The Department of Housing and Urban Development is absolutely correct in its criticism of Baltimore's use and monitoring of federal grants, which city Housing Commissioner Robert W. Hearn is trying to dismiss as a "rehash" of earlier audits.
The latest HUD audit reveals a situation that boggles the mind. The $237,000 relocation of a West Baltimore bottling company has escalated into a $5.5 million boondoggle that may not even benefit the city because the company wants to move its plant HTC and 40 jobs to Harford County!
The relocation involves a number of bottling-related companies apparently operating under a single ownership at 930 West Baltimore Street. They are the last tenants on a block the city has been clearing for as-yet unspecified housing or commercial redevelopment use.
Here is the history. A building used by Custom Laboratories Inc., New Gold Bottling and Sun Spot Soda was appraised in 1986 at $215,000, with city officials concluding the companies' "equipment has little or no sale value except possibly as scrap." Telling HUD the relocation would benefit low- and moderate-income residents, the city began acquiring the property (and others in the 800 and 900 blocks) with federal funds in the mid-1980s.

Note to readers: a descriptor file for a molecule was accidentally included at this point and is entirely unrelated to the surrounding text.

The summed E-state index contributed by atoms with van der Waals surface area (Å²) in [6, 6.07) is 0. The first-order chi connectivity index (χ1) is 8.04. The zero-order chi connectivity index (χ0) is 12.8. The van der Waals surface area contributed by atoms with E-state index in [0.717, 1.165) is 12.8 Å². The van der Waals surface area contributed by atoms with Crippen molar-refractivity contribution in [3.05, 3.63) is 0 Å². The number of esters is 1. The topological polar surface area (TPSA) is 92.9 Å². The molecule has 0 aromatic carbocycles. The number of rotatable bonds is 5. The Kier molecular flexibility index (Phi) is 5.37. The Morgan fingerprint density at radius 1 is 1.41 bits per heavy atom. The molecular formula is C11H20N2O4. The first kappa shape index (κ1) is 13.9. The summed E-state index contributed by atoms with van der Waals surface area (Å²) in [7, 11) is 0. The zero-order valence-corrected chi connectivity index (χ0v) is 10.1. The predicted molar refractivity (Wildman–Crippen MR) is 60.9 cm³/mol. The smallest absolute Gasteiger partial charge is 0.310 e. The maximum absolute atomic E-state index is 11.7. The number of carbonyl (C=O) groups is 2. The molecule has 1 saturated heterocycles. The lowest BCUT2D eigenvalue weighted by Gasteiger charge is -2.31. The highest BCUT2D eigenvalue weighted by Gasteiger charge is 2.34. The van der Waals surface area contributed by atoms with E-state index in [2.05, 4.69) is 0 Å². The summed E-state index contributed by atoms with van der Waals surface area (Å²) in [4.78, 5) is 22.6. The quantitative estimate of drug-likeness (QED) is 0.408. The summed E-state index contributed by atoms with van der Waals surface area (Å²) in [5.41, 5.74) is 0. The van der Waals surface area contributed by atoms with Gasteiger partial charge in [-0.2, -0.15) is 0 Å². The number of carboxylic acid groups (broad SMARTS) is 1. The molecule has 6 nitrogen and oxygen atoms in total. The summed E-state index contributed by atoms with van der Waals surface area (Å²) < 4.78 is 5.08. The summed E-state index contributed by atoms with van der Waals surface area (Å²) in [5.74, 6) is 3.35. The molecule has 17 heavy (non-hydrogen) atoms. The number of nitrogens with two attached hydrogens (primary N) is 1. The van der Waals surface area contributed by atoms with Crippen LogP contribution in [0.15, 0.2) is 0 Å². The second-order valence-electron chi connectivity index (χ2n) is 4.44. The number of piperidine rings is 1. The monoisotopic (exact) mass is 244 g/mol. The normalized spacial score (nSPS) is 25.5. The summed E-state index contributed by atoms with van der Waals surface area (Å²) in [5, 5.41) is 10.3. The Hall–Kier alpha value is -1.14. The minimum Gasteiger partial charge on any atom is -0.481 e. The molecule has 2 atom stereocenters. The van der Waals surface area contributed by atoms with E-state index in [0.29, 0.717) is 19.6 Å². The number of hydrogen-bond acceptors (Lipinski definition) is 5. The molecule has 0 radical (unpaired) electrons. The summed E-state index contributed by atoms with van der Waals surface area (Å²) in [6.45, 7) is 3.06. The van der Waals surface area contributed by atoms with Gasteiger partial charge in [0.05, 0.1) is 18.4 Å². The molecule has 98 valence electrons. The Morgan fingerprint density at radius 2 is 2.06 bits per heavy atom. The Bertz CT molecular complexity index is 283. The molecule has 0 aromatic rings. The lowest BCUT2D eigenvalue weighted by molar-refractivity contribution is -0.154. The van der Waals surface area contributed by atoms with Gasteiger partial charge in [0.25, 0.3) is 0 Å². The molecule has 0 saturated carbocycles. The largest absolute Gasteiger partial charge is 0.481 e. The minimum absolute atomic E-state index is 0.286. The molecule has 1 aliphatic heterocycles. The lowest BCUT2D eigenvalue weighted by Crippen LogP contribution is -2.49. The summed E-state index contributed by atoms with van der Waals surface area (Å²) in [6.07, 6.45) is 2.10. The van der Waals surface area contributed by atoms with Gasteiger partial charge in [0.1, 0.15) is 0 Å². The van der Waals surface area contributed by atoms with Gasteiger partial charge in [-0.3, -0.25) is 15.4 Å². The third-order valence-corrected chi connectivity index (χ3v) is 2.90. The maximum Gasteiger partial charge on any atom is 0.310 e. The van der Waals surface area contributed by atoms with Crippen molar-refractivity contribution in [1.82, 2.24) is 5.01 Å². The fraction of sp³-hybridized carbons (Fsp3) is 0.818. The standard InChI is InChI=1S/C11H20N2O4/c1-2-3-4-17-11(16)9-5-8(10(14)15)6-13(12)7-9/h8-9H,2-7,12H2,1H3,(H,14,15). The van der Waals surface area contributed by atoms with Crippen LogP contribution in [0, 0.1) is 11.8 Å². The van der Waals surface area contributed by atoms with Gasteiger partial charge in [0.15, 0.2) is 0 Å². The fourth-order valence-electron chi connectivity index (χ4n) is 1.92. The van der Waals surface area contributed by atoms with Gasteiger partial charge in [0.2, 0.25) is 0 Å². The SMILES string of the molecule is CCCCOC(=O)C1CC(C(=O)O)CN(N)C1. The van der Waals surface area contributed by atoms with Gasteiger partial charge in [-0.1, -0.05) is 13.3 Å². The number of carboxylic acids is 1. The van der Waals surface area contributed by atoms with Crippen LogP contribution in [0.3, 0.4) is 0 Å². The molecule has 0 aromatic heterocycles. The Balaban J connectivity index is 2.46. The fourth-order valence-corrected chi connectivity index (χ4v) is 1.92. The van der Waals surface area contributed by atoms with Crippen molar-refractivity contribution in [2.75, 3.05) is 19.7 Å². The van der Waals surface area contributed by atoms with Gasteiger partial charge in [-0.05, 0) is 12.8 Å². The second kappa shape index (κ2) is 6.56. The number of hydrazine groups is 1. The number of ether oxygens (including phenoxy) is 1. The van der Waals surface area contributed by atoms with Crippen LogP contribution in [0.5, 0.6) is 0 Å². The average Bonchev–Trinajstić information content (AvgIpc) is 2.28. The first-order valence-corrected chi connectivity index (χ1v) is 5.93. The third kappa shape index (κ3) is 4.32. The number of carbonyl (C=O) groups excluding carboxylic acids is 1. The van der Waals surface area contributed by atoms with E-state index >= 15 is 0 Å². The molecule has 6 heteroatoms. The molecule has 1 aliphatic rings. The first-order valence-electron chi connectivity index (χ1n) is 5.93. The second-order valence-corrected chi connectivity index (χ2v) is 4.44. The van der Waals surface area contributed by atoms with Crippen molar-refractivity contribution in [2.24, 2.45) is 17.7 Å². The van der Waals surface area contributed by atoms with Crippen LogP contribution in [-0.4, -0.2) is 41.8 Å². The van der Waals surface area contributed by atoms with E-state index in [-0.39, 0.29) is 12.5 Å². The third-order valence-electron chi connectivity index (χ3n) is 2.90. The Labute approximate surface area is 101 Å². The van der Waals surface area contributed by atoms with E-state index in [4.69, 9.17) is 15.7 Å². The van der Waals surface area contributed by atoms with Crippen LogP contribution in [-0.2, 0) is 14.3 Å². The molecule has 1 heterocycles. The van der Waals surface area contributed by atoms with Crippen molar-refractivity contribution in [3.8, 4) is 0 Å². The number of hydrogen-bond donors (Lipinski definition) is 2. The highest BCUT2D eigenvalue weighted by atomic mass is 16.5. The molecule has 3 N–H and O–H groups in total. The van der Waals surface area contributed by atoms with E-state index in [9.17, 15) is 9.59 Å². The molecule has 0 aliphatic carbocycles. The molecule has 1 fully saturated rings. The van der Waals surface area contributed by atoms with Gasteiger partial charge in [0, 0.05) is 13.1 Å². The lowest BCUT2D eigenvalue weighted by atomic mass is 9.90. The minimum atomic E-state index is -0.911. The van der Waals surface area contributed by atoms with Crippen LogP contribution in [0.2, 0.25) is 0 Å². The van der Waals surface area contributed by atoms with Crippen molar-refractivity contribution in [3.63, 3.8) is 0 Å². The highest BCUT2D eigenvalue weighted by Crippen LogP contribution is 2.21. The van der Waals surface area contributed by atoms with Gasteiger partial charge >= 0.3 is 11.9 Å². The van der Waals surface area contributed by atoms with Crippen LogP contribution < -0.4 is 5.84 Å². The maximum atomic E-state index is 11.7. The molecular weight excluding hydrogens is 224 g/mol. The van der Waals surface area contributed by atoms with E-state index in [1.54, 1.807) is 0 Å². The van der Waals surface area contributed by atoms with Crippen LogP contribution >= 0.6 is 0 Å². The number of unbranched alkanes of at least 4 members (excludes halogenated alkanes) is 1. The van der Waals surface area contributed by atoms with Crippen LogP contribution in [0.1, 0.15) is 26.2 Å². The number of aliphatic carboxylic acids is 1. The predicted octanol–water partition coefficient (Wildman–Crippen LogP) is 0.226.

No feasibility studies were done, no redevelopment costs estimated. According to the HUD audit, city officials did not even visit the site. Yet the city has negotiated a relocation deal that would give the owners of the aging bottling plant 20 times the originally appraised value for property with diminishing value and obsolete equipment.
"We believe there is a windfall profit to the business because new equipment will replace the old; new equipment, purchased with CDBG funds, can be depreciated; the relocated and refurbished business can be sold without restriction, and relocation benefits are not taxable," the audit report says. Unless the city can justify its actions, HUD may demand its grants back.
Residents and community organizations in the Hollins Market area, Poppleton and Union Square have been incredulously watching this relocation case unfold. At a recent Hollins Market Neighborhood Association meeting, Mayor Kurt L. Schmoke said he was not aware of the situation but thought the $5.5 million figure "sounds a bit high."
The figure is correct, Mr. Mayor, and the final cost is not even in yet.
The West Baltimore Street case is the latest one cited in HUD audits that suggest systemic flaws in the city's planning and oversight procedures of federal grants. We urge Mayor Schmoke not to accept excuses from his underlings. This is one boondoggle that deserves thorough investigation.